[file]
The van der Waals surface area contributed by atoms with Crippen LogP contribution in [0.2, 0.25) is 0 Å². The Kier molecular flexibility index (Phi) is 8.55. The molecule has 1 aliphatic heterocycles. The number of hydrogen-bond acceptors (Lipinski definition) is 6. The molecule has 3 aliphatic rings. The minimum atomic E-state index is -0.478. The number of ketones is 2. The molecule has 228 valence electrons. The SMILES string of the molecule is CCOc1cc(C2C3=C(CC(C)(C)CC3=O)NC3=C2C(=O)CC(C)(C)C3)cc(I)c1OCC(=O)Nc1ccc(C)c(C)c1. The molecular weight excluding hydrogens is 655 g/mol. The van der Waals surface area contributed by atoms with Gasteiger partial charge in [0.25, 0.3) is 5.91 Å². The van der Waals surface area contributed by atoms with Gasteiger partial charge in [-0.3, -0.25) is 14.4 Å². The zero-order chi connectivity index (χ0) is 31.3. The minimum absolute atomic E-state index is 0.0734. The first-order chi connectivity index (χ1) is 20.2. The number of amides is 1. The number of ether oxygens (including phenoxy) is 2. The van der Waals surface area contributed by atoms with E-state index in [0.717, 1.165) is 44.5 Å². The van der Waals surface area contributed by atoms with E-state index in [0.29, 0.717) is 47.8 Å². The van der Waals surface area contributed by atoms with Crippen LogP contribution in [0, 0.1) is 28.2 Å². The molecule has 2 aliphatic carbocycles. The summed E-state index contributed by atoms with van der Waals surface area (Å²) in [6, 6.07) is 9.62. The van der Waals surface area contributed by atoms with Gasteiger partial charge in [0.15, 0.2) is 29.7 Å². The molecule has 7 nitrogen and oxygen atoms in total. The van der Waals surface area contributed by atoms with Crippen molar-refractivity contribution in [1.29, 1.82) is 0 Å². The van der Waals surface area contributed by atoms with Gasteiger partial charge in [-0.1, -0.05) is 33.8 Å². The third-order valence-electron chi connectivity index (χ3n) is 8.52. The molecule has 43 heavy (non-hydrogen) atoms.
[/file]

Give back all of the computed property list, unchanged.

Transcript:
The van der Waals surface area contributed by atoms with Crippen LogP contribution in [0.2, 0.25) is 0 Å². The Kier molecular flexibility index (Phi) is 8.55. The molecule has 1 aliphatic heterocycles. The number of hydrogen-bond acceptors (Lipinski definition) is 6. The molecule has 3 aliphatic rings. The minimum atomic E-state index is -0.478. The number of ketones is 2. The molecule has 228 valence electrons. The SMILES string of the molecule is CCOc1cc(C2C3=C(CC(C)(C)CC3=O)NC3=C2C(=O)CC(C)(C)C3)cc(I)c1OCC(=O)Nc1ccc(C)c(C)c1. The molecular weight excluding hydrogens is 655 g/mol. The van der Waals surface area contributed by atoms with Gasteiger partial charge in [0.25, 0.3) is 5.91 Å². The van der Waals surface area contributed by atoms with Gasteiger partial charge in [-0.3, -0.25) is 14.4 Å². The zero-order chi connectivity index (χ0) is 31.3. The minimum absolute atomic E-state index is 0.0734. The first-order chi connectivity index (χ1) is 20.2. The number of amides is 1. The number of ether oxygens (including phenoxy) is 2. The van der Waals surface area contributed by atoms with E-state index in [0.717, 1.165) is 44.5 Å². The van der Waals surface area contributed by atoms with E-state index in [0.29, 0.717) is 47.8 Å². The van der Waals surface area contributed by atoms with Crippen LogP contribution in [0, 0.1) is 28.2 Å². The molecule has 2 aliphatic carbocycles. The summed E-state index contributed by atoms with van der Waals surface area (Å²) in [6, 6.07) is 9.62. The van der Waals surface area contributed by atoms with Gasteiger partial charge in [0.15, 0.2) is 29.7 Å². The molecule has 7 nitrogen and oxygen atoms in total. The van der Waals surface area contributed by atoms with Crippen molar-refractivity contribution in [1.29, 1.82) is 0 Å². The van der Waals surface area contributed by atoms with Gasteiger partial charge in [-0.1, -0.05) is 33.8 Å². The third-order valence-electron chi connectivity index (χ3n) is 8.52. The molecule has 43 heavy (non-hydrogen) atoms.